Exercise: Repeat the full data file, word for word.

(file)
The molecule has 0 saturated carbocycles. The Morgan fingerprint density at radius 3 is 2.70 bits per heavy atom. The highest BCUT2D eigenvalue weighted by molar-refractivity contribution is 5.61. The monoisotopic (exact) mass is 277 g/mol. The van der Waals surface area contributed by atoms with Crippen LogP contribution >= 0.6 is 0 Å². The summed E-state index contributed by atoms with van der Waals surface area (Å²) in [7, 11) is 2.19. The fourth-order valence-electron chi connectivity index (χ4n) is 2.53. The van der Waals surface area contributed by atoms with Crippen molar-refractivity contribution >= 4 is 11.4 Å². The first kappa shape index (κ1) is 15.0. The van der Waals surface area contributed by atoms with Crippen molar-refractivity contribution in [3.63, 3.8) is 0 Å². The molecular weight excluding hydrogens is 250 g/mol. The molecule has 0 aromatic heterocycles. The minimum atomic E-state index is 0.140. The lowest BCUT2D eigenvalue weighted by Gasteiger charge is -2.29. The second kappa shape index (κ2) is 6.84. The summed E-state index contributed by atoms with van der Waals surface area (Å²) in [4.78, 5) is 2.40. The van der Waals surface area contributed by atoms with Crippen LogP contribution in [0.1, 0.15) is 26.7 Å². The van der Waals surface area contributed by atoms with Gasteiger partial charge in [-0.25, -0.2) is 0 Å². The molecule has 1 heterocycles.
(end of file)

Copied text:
The molecule has 0 saturated carbocycles. The Morgan fingerprint density at radius 3 is 2.70 bits per heavy atom. The highest BCUT2D eigenvalue weighted by molar-refractivity contribution is 5.61. The monoisotopic (exact) mass is 277 g/mol. The van der Waals surface area contributed by atoms with Crippen LogP contribution >= 0.6 is 0 Å². The summed E-state index contributed by atoms with van der Waals surface area (Å²) in [7, 11) is 2.19. The fourth-order valence-electron chi connectivity index (χ4n) is 2.53. The van der Waals surface area contributed by atoms with Crippen molar-refractivity contribution >= 4 is 11.4 Å². The first kappa shape index (κ1) is 15.0. The van der Waals surface area contributed by atoms with Crippen molar-refractivity contribution in [3.63, 3.8) is 0 Å². The molecular weight excluding hydrogens is 250 g/mol. The molecule has 0 aromatic heterocycles. The minimum atomic E-state index is 0.140. The lowest BCUT2D eigenvalue weighted by Gasteiger charge is -2.29. The second kappa shape index (κ2) is 6.84. The summed E-state index contributed by atoms with van der Waals surface area (Å²) in [4.78, 5) is 2.40. The van der Waals surface area contributed by atoms with Crippen LogP contribution in [0.1, 0.15) is 26.7 Å². The van der Waals surface area contributed by atoms with Gasteiger partial charge in [-0.25, -0.2) is 0 Å². The molecule has 1 heterocycles.